Customer application 16 December 2022
Looking to the Future

WAGO has substantially reduced its maintenance needs for housing production using a predictive analytics system developed in-house. The system also provides valuable services in early fault detection and process optimization. WAGO also offers its analytics solutions to other companies.

WAGO products are used globally in factories, ships, rail and electrical networks, from the desert to the tundra. Sometimes, they endure a lot: dust, dirt and shocks, as well as scorching sun, icy winds and the muggy tropics. Protection against the harsh environment comes from tailor-made housings, which WAGO – like many other plastic components – often manufactures itself.

Various plastic granules are the base material for the housings; these granules are transported to the injection molding machines by a tube system. This occurs via vacuum pumps, which produce a vacuum. Like the good old pneumatic tubes, the pumps transport the different granulates to where they are needed immediately. However, the airflow inevitably also carries some dust. To prevent this from damaging the pumps, filters are installed in the exhaust air pipes.

These filters must be carefully cleaned repeatedly; otherwise, the conveying capacity suffers “This is like a vacuum cleaner: the fuller the filter, the worse its performance and efficiency,” explains Sebastian Pscheidt, Technical Engineer for injection molding technology at WAGO. In the worst-case scenario, the tube is not completely emptied when another granulate is conveyed, mixing the two materials. WAGO staff have so far prevented this by cleaning the filters at fixed intervals. Often, however, this would not have been necessary because the filters still allow sufficient air to pass through – annoying because the cleaning is labor- and cost-intensive. In addition, the material distribution system must be shut down during this time, which can disrupt housing production.


Our predictive maintenance solution ensures that we can now intensively clean the filters as required. With such predictive planning, we significantly reduce maintenance costs – and, at the same time, increase process reliability.

Dr. Jan Jenke | Product and Project Manager Analytics at WAGO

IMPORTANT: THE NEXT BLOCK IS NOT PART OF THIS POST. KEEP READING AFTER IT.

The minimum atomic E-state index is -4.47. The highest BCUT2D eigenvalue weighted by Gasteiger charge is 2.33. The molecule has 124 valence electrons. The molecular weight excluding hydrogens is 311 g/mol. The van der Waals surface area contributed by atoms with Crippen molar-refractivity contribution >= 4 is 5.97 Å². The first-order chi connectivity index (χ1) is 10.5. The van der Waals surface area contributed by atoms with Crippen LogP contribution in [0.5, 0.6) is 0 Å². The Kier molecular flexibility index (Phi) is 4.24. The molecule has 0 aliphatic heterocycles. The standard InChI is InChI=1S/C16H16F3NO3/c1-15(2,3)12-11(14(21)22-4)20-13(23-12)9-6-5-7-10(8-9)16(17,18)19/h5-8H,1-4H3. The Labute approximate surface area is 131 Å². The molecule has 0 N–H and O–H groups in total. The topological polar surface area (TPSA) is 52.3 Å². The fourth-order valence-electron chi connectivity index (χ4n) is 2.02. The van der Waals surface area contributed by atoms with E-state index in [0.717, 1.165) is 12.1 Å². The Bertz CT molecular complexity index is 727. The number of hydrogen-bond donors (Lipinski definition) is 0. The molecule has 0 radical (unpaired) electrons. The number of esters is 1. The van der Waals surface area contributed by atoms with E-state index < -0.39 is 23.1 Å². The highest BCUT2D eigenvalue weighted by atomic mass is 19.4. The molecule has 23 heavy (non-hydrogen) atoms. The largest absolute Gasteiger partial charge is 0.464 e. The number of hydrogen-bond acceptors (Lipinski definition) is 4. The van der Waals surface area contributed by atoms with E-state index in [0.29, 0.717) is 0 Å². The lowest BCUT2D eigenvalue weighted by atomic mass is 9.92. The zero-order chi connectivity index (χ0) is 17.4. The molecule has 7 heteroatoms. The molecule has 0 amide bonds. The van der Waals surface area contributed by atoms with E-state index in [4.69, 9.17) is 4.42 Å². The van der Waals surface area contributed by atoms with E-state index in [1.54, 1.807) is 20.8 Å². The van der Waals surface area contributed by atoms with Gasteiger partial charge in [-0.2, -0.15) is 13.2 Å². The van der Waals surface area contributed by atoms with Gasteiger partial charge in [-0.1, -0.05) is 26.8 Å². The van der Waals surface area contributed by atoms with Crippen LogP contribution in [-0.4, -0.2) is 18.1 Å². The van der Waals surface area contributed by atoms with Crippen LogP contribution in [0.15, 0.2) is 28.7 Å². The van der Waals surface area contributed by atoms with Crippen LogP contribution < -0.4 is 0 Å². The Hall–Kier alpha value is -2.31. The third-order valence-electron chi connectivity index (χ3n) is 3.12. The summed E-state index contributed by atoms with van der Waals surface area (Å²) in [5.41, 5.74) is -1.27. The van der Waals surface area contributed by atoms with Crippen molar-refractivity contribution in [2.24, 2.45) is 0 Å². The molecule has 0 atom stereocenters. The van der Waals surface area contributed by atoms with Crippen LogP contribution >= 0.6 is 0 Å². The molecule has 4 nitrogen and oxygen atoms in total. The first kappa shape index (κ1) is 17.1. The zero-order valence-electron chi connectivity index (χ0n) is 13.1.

“As Much Effort as Necessary, as Little as Possible”

Good reasons for WAGO to develop a condition monitoring system – using WAGO technology, of course – to enable predictive maintenance. “As much effort as necessary, as little as possible,” is the strategy as Dr. Jan Jenke, Product and Project Manager Analytics at WAGO sees it. The filters are only cleaned when it is expected that the output will fall below an acceptable level. For this, WAGO primarily uses data from sensors that measure the pressure upstream and downstream of the filter. Sophisticated analytics methods can then derive forecasts on pollution trends. The system then automatically triggers a maintenance order in the SAP system for just-in-time maintenance. This ensures that the cleaning always occurs at the optimum time. Our predictive maintenance solution ensures that we can now intensively clean the filters as required.“Our predictive maintenance solution ensures that we thoroughly clean the filters as required. With such forward-looking planning, we reduce maintenance costs considerably while increasing process reliability,” Jenke concludes. A bonus is that the system also saves energy because the filters are cleaned earlier when more dirt is present, so that the pumps need less power. It is not possible to exactly project how high the savings will be because this depends on many factors, explains Pscheidt. “But since our pumps often work with several kilowatts of power, the savings are quite significant.”